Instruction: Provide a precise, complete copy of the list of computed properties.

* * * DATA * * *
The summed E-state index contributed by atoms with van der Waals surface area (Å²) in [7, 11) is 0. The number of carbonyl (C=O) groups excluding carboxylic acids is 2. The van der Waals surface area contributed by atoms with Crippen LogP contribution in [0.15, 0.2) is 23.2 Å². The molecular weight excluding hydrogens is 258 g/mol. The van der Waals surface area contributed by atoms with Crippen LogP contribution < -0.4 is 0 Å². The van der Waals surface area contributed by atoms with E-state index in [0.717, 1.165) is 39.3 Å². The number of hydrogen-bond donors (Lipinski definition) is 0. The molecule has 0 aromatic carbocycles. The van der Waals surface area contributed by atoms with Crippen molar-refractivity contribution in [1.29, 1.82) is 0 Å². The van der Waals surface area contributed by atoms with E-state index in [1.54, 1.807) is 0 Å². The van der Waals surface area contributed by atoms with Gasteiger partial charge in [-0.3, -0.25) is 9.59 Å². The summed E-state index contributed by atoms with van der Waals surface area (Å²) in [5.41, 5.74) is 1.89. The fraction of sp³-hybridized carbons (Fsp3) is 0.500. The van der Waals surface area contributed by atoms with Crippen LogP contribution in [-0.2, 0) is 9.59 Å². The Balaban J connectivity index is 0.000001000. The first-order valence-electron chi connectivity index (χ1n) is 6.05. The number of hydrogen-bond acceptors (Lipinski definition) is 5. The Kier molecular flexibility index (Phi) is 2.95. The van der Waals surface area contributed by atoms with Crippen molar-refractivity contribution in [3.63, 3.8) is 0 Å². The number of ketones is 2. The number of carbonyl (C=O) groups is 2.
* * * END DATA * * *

The summed E-state index contributed by atoms with van der Waals surface area (Å²) in [7, 11) is 0. The number of carbonyl (C=O) groups excluding carboxylic acids is 2. The van der Waals surface area contributed by atoms with Crippen LogP contribution in [0.15, 0.2) is 23.2 Å². The molecular weight excluding hydrogens is 258 g/mol. The van der Waals surface area contributed by atoms with Crippen LogP contribution < -0.4 is 0 Å². The van der Waals surface area contributed by atoms with E-state index in [0.717, 1.165) is 39.3 Å². The number of hydrogen-bond donors (Lipinski definition) is 0. The molecule has 0 aromatic carbocycles. The van der Waals surface area contributed by atoms with Crippen molar-refractivity contribution in [1.29, 1.82) is 0 Å². The van der Waals surface area contributed by atoms with E-state index in [1.54, 1.807) is 0 Å². The van der Waals surface area contributed by atoms with Gasteiger partial charge in [-0.3, -0.25) is 9.59 Å². The summed E-state index contributed by atoms with van der Waals surface area (Å²) in [5.41, 5.74) is 1.89. The fraction of sp³-hybridized carbons (Fsp3) is 0.500. The van der Waals surface area contributed by atoms with Crippen LogP contribution in [-0.2, 0) is 9.59 Å². The Balaban J connectivity index is 0.000001000. The first-order valence-electron chi connectivity index (χ1n) is 6.05. The number of hydrogen-bond acceptors (Lipinski definition) is 5. The Kier molecular flexibility index (Phi) is 2.95. The van der Waals surface area contributed by atoms with Crippen molar-refractivity contribution in [3.63, 3.8) is 0 Å². The number of ketones is 2. The number of carbonyl (C=O) groups is 2.